Judge Rejects Missouri’s First Jury Recommendation of Death in Nine Years, Says Mitigating Evidence
A Missouri judge has rejected the state’s first jury recommendation for a death sentence in nine years, and has instead re-sentenced former death-row prisoner Marvin D. Rice to life without parole.
Missouri law authorizes trial judges “to reduce the punishment [recommended by the jury] within the statutory limits prescribed for the offense if it finds that the punishment is excessive.” At a resentencing hearing on May 23, 2022, St. Charles County Judge Daniel Pelikan exercised that power to sentence Rice to life in prison for the murder of his ex-girlfriend, Annette Durham, during a dispute over custody of their child.
Judge Pelikan issued his order from the bench, without a written opinion. However, Missouri public defender David Kenyon, a member of Rice’s defense team, explained in an email to the Death Penalty Information Center that Pelikan said he had found that the mitigating circumstances in Rice’s case substantially outweighed the aggravating circumstances presented by the prosecution. The organization Missourians for Alternatives to the Death Penalty reported that, in reaching his decision, Pelikan said he also had considered the fact that 11 jurors in Rice’s first trial in 2017 had voted to sentence him to life.
No state in the United States authorizes a judge to override a jury’s recommendation of a life sentence, and all three states that previously permitted the practice have ended it since 2016. Missouri law, however, considers a non-unanimous vote a hung jury rather than a recommendation, triggering a statutory provision that allows the trial judge to independently impose sentence. Judge Kelly Parker, who presided over Rice’s first trial, then sentenced him to death.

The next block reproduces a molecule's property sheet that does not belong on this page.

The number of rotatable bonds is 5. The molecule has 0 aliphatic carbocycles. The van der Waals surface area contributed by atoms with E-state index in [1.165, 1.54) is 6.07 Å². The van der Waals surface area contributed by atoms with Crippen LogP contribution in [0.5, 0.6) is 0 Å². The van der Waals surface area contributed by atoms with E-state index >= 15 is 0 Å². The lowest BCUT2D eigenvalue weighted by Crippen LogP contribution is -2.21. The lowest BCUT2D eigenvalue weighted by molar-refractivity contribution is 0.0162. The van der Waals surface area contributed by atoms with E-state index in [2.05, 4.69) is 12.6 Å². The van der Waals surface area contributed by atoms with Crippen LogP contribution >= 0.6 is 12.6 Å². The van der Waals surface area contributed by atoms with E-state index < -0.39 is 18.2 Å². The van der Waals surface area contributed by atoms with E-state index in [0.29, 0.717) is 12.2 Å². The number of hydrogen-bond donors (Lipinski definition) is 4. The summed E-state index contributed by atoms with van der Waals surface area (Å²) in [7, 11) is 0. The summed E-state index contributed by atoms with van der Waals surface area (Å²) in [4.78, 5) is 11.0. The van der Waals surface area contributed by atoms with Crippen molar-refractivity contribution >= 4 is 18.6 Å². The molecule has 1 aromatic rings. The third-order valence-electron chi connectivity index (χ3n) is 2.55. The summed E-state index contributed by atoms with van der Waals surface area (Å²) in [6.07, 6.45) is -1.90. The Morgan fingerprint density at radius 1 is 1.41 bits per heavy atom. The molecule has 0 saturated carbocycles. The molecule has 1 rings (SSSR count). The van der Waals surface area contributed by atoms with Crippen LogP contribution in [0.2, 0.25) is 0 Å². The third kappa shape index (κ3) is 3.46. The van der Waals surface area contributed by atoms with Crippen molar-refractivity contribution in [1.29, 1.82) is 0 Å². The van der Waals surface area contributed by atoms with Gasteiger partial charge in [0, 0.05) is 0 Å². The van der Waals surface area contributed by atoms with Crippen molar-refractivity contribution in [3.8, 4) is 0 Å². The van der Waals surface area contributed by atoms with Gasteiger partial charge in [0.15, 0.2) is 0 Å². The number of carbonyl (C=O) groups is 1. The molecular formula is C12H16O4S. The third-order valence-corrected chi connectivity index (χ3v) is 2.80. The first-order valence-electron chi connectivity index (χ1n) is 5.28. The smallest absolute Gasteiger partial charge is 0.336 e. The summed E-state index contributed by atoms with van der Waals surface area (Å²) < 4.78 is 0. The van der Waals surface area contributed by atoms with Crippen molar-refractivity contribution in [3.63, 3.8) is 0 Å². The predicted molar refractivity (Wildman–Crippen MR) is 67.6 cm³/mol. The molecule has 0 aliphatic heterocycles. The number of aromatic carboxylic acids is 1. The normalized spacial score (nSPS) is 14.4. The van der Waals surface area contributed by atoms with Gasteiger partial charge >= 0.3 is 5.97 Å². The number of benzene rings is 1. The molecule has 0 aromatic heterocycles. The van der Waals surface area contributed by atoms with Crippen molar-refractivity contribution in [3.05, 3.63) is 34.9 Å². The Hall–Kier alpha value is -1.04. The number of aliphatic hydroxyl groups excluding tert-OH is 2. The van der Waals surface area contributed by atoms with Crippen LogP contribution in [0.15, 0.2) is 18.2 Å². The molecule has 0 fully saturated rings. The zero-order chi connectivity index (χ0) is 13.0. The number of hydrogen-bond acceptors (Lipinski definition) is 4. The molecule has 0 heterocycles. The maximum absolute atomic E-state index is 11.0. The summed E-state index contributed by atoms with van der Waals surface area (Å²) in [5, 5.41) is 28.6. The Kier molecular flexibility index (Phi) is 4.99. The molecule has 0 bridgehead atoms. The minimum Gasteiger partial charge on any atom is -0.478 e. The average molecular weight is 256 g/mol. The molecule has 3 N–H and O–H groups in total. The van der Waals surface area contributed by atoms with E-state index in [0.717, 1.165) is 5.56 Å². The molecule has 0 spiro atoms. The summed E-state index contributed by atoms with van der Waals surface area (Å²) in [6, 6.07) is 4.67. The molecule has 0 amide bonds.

In 2019, the Missouri Supreme Court overturned Rice’s death sentence, finding that prosecutors in his case had made improper comments about Rice’s decision not to testify at trial. Those comments, the court held, violated Rice’s rights under the Fifth Amendment, which bars the use of a defendant’s silence against him.
The court returned the case to St. Charles County for a new sentencing hearing. Because Judge Parker had retired, the case was transferred to Judge Pelikan. After a one-week sentencing trial, the jury unanimously recommended that Rice be sentenced to death. His public defenders filed a motion challenging the verdict, arguing that the sole aggravating factor that the jury relied on as the basis for its death verdict was not applicable in his case. Judge Pelikan denied that motion, Kenyon said, but exercised his statutory discretion to sentenced Rice to life without parole.